The ‘sheep in sheep’s cloth­ing’ who fol­lowed Churchill

CLE­MENT AT­TLEE: THE MAN WHO MADE MOD­ERN BRI­TAIN By John Bew Ox­ford Univer­sity Press, $39.95, 670 pages, il­lus­trated

The Washington Times Daily - - EDITORIAL - By Martin Ru­bin Martin Ru­bin is a writer and critic in Pasadena, Calif.

It is not easy for any leader of a na­tion to fol­low one whose great­ness is uni­ver­sally ac­knowl­edged and who has a per­son­al­ity to match. In a stun­ning up­set while World War II was still rag­ing in Asia, the Bri­tish peo­ple re­placed the Con­ser­va­tive Win­ston Churchill with a man as un­like him as pos­si­ble, the So­cial­ist Cle­ment At­tlee. But as John Bew, a pro­fes­sor at King’s Col­lege Lon­don writes, “While At­tlee might have suf­fered from com­par­isons with Churchill, he did not see it that way. In fact, he rev­eled in the as­so­ci­a­tion with a man whose great­ness, and many flaws, he un­der­stood bet­ter than most.”

Hav­ing served as the great man’s deputy prime min­is­ter for most of the war, tak­ing care of much of the hum­drum but nec­es­sary busi­ness of gov­ern­ment, he had more op­por­tu­ni­ties than most to ob­serve him — and in­ter­act with him. That he was not afraid to chal­lenge ar­ro­gance and slop­pi­ness when he saw it says a great deal about the grit and steely qual­ity that made him far from “the sheep in sheep’s cloth­ing,” as Mal­colm Mug­geridge char­ac­ter­ized him.

Such un­der­es­ti­ma­tions were in­evitable in a man of whom to say he lacked charisma is one of the un­der­state­ments of all time. One of Mr. Bew’s chap­ters is ti­tled “The In­vis­i­ble Man,” which is taken from a satir­i­cal poem about At­tlee in the La­bor pe­ri­od­i­cal Tri­bune.

One of the most de­li­cious ex­pres­sions of this qual­ity is an anec­dote often at­trib­uted to Churchill but which ac­tu­ally comes from a 1949 story ti­tled “The Wrong Set” by An­gus Wil­son: “An empty taxi drove up to No 10 [Down­ing Street] and Mr. At­tlee got out.” One of the best things about this bi­og­ra­phy is Mr. Bew’s fre­quent dives into lit­er­a­ture, us­ing his sub­ject’s fa­vorite poet, Rud­yard Ki­pling, and nov­el­ist John Galswor­thy, among oth­ers to il­lu­mi­nate his char­ac­ter, tastes and po­lit­i­cal evo­lu­tion from im­pe­ri­al­ist to So­cial­ist. He also pro­vides a por­trait of a fam­ily man de­voted to his wife and four chil­dren who lived a de­ter­minedly mid­dle-class life and whose real pas­sion was for cricket.

At­tlee’s hum­drum ap­pear­ance and la­conic style of speech, with nary an ex­tra word, con­trib­uted to his im­age and al­though th­ese were gen­uine life­long qual­i­ties, it is likely that he cul­ti­vated them to res­onate with vot­ers. He was acutely aware of all the den­i­gra­tion of him from fel­low La­borites as well as op­po­nents and penned a limerick for his brother which has more than a hint of tri­umphal­ism for a “mod­est man with much to be mod­est about”:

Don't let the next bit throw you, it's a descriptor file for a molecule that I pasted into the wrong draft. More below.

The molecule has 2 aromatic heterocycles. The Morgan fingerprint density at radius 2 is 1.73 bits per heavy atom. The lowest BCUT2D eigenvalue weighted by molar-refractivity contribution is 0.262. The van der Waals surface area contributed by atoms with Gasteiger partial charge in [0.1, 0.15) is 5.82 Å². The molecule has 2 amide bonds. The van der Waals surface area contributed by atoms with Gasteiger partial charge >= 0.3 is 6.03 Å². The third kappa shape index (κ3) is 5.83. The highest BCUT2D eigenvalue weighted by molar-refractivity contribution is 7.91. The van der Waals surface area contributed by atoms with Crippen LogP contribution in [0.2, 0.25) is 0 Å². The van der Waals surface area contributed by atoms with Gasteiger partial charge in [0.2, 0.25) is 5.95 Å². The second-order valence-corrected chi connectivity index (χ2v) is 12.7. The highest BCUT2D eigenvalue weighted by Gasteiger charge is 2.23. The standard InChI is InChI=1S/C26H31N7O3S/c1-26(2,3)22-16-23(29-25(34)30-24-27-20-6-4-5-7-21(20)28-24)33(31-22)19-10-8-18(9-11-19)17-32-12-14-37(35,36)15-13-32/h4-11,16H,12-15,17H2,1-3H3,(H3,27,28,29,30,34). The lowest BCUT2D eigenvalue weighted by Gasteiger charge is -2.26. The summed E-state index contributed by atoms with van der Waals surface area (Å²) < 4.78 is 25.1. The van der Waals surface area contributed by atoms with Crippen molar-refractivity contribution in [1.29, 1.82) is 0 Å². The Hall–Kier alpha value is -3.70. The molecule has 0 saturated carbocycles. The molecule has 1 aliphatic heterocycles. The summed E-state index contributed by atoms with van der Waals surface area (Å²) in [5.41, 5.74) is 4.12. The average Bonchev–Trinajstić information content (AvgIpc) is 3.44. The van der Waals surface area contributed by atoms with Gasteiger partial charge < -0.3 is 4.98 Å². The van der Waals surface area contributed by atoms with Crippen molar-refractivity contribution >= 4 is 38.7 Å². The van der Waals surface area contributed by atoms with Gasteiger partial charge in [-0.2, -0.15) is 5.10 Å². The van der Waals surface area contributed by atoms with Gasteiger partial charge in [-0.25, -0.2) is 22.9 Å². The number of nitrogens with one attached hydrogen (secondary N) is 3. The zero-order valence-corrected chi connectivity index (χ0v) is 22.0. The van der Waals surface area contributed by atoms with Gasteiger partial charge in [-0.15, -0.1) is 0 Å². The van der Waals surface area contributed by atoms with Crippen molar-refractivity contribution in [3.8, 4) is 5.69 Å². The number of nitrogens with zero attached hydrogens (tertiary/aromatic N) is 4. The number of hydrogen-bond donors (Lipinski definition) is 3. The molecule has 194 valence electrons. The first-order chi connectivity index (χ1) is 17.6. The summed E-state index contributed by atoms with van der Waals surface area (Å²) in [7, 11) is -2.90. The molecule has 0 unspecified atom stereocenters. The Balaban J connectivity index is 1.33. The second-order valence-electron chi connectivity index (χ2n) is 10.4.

“Few thought he was even a starter/ There were those that thought them­selves smarter/But he ended PM/CH. And OM/An earl and a knight of the garter.”

Mr. Bew is as­sid­u­ous at min­ing sec­ondary sources, some­times to a fault in that it pro­duces too many views of his sub­ject from the out­side to the point that the in­ner man is oc­ca­sion­ally eclipsed here. If he had in­cluded Prime Min­is­ter An­thony Eden’s wife’s pub­lished diary, he could have told us that most of th­ese hon­ors com­ing At­tlee’s way on his re­tire­ment from the House of Com­mons were no ac­ci­dent: He de­manded them from Churchill’s other suc­ces­sor as a former pre­mier’s due no more and no less. The au­thor also makes too lit­tle use of the pub­lished diaries of Sir John Colville, who served as pri­vate sec­re­tary to both prime min­is­ters, on At­tlee as head of gov­ern­ment.

Mr. Bew can some­times spoil the ma­te­rial he does quote, omit­ting the most de­li­cious (anatom­i­cal na­tion­al­iza­tion) part of the men’s room com­ment by Churchill on the ne­ces­sity of keep­ing his dis­tance from At­tlee. And he can also be sur­pris­ingly sloppy for a his­to­rian of such qual­ity:

At­tlee could not have walked down the steps of his plane on Nov. 9, 1945 at Dulles Air­port, which was not opened un­til 1962. For a book of this length, it is sur­pris­ingly su­per­fi­cial in dig­ging be­neath the sur­face of poli­cies, no­tably the At­tlee gov­ern­ment’s hos­til­ity to Zion­ism in its han­dling of the Pales­tine Man­date and its ham-fisted ter­mi­na­tion.

But my main quar­rel with this book is not with such mi­nor mat­ters but with Mr. Bew’s over­rid­ing the­sis ex­pressed in his book’s sub­ti­tle. He is cor­rect in point­ing to Bri­tain’s in­de­pen­dent nu­clear de­ter­rent and its Na­tional Health Ser­vice as en­dur­ing legacies of At­tlee’s ad­min­is­tra­tion. But I would ar­gue that much of the mod­ern Bri­tain he made, chiefly in the sphere of na­tion­al­iza­tion of goods and ser­vices, was washed away by some of his La­bor suc­ces­sors as well as most no­tably Mar­garet Thatcher, who fought her first two — and her only un­suc­cess­ful — par­lia­men­tary cam­paigns against his gov­ern­ment in the 1950 and 1951 elec­tions. In­ter­est­ingly enough, al­though she dis­agreed ro­bustly with At­tlee’s poli­cies, we learn in th­ese pages that she ad­mired his qual­i­ties as a per­son, rec­og­niz­ing sin­cere con­vic­tion and in­tegrity sim­i­lar to her own. But that did not stop her from eras­ing so much of his legacy and thus en­sur­ing that to­day she, more than he, is the maker of mod­ern Bri­tain.

Newspapers in English

Newspapers from USA

© PressReader. All rights reserved.